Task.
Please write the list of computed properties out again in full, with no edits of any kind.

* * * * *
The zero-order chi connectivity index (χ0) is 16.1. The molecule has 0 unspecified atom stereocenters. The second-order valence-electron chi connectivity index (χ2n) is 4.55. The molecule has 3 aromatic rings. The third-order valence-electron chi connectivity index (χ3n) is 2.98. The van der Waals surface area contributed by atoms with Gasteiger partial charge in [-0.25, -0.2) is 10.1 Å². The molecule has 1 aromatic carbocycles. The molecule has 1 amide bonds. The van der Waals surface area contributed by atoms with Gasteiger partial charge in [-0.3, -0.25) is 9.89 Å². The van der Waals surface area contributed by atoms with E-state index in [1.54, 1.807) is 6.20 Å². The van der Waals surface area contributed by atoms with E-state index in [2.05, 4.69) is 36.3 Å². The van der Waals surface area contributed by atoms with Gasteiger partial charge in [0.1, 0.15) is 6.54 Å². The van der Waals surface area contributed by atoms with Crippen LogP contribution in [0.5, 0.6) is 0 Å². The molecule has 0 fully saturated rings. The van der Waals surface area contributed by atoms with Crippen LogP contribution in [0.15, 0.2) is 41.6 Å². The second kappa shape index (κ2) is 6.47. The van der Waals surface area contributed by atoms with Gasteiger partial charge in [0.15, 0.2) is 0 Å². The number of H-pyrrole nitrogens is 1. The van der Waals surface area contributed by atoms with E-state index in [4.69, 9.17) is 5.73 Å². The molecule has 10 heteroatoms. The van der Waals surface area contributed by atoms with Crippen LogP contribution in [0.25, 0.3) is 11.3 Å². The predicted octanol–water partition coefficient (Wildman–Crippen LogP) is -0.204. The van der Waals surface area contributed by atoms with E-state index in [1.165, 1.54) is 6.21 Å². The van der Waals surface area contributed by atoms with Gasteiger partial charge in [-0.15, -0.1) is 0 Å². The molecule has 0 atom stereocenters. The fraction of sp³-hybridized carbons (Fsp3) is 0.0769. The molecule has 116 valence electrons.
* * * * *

The zero-order chi connectivity index (χ0) is 16.1. The molecule has 0 unspecified atom stereocenters. The second-order valence-electron chi connectivity index (χ2n) is 4.55. The molecule has 3 aromatic rings. The third-order valence-electron chi connectivity index (χ3n) is 2.98. The van der Waals surface area contributed by atoms with Gasteiger partial charge in [-0.25, -0.2) is 10.1 Å². The molecule has 1 aromatic carbocycles. The molecule has 1 amide bonds. The van der Waals surface area contributed by atoms with Gasteiger partial charge in [-0.3, -0.25) is 9.89 Å². The van der Waals surface area contributed by atoms with E-state index in [1.54, 1.807) is 6.20 Å². The van der Waals surface area contributed by atoms with E-state index in [2.05, 4.69) is 36.3 Å². The van der Waals surface area contributed by atoms with Gasteiger partial charge in [0.1, 0.15) is 6.54 Å². The van der Waals surface area contributed by atoms with Crippen LogP contribution in [0.5, 0.6) is 0 Å². The molecule has 0 fully saturated rings. The van der Waals surface area contributed by atoms with Crippen LogP contribution in [0.15, 0.2) is 41.6 Å². The second kappa shape index (κ2) is 6.47. The van der Waals surface area contributed by atoms with Gasteiger partial charge in [0.15, 0.2) is 0 Å². The number of H-pyrrole nitrogens is 1. The van der Waals surface area contributed by atoms with E-state index in [4.69, 9.17) is 5.73 Å². The molecule has 10 heteroatoms. The van der Waals surface area contributed by atoms with Crippen LogP contribution in [0.25, 0.3) is 11.3 Å². The predicted octanol–water partition coefficient (Wildman–Crippen LogP) is -0.204. The van der Waals surface area contributed by atoms with E-state index in [1.165, 1.54) is 6.21 Å². The van der Waals surface area contributed by atoms with Gasteiger partial charge in [-0.15, -0.1) is 0 Å². The molecule has 0 atom stereocenters. The fraction of sp³-hybridized carbons (Fsp3) is 0.0769. The molecule has 116 valence electrons.